This year’s CES slogan was “Feel the whoa.” Yet, after seeing the entire show, I have to ask myself: what “whoa?” Don’t get me wrong: CES 2018 was huge – the biggest ever with over 180,000 visitors from all around the world. But the general feeling was that consumer gadgets are simply losing their fuel.

When it comes to TVs, phones, routers, drones, and the like, many devices have the same technology and features as the last two years with slight feature bumps. This does not equate to true innovation. Plus, in terms of TVs and smart home devices, I saw a lot of fanciful technology on display, but the vast majority of products there will not make it into the homes of consumers this year (or even in the next few years).

That’s not to say CES was completely lacking in wow-factor, but it’s definitely taken a different course over the past several years. So, what was making a splash at CES this year? Read on for the top trends we noticed.

Cars, cars, and more cars

Much like last year, CES 2018 was all about automotive. About 75% of the show was dominated by electric vehicles, huge infotainment displays, mobility services, and self-driving cars. And while consumers may be interested in the actual cars on display, car makers and suppliers had a great chance to do some window-shopping for connected car software.

Organizations like Automotive Grade Linux (AGL) and the GENIVI Alliance – both dedicated to improving and standardizing car software – had large presences at CES. Both had entire halls dedicated to their members, mostly software companies. For example, the annual GENIVI Networking Reception was set in an 883 m2 (9,500 sq. ft.) ballroom with an impressive attendance of over 1,300 industry professionals. Plus, AGL had a hall featuring member products and services all week – including Tuxera’s – and their Showcase Reception had approximately 300 attendees.

Internet of AI things

The second largest tech trend was in IoT technology. That’s been a phenomenon now for several years, but the big difference was the strong role artificial intelligence (AI) now plays in this space. At the forefront: an advertising company (Google) and an online store (Amazon). Manufacturers of IoT devices are scrambling to get products to market that interact with and are approved by these two giants. It would appear, “Works with the Google Assistant” is the new equivalent to “Intel Inside.” What all this signifies is a switch from specs-focused technology to a greater emphasis on usability and design.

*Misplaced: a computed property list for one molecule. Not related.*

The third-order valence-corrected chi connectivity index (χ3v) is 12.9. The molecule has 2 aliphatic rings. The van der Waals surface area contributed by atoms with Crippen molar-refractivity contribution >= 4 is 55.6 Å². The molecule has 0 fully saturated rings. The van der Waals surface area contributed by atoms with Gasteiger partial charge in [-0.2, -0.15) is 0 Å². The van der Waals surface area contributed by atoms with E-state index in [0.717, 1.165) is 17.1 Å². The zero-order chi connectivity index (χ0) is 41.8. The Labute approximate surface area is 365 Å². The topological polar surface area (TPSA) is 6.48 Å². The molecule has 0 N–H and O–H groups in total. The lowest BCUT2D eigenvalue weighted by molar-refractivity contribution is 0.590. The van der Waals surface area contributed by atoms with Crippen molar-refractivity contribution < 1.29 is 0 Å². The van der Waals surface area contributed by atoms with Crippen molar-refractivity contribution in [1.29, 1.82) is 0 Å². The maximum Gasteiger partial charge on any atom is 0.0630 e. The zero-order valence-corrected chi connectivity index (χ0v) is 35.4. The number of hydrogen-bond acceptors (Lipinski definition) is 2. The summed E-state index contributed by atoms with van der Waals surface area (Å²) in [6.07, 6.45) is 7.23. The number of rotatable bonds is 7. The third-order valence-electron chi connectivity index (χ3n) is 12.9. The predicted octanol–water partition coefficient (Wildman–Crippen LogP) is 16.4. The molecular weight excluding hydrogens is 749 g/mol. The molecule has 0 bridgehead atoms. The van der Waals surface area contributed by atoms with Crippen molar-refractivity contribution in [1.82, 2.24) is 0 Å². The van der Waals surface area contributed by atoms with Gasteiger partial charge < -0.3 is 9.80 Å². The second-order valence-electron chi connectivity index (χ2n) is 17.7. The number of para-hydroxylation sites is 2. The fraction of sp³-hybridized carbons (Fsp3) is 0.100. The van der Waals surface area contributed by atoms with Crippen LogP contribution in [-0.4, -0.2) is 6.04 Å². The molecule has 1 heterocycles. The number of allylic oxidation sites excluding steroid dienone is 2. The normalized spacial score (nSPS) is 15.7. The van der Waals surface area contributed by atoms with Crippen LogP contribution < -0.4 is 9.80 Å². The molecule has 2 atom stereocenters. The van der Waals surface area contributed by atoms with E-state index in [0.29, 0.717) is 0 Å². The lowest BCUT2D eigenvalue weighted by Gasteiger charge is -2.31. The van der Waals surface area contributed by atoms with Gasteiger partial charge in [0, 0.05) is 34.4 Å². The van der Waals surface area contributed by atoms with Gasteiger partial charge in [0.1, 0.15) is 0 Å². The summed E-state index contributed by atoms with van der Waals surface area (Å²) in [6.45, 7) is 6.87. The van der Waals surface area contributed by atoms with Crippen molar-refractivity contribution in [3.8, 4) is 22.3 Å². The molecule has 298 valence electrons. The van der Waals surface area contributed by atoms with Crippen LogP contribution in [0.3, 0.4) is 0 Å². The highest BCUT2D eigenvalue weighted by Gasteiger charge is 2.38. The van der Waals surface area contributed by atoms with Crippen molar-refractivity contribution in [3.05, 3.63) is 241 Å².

Robots make devices more “human”

Many of this year’s devices had some basic AI or were even physically packaged in a robot form. For example, smart fridges (which are hard to sell frequently) are now “rolling fridges” with wheels and a face – and they even talk to you. I also saw kitchen robots that could walk me through recipes, along with robots which tell stories to children before putting them to sleep. Manufacturers are turning everyday appliances and tools into intelligent devices with faces to get closer to the consumer feelings.

Final thoughts

Despite all the buzz and fuzz, it’s true that CES keeps gathering the greatest tech in the world in one show. And mobility, together with self-driving cars, seems to be the hottest topic in tech today. CES definitely delivered in that sense.

Once again, we were happy to be a part of all the buzz of CES 2018, but even happier this year to see that our strongest market, automotive, keeps growing and delivering innovation year after year. Our Ultra Fast Boot demo drew the largest amount of attention at both the AGL and GENIVI events, which is just another sign that cars and mobility have plenty of innovations to come in the next years. And we are proud to be part of that movement.

Thanks to all who stopped by our booth to press the big red button and start the war between old IVI systems and the infotainment of the future!

In case you missed it, check out our Ultra Fast Boot teaser!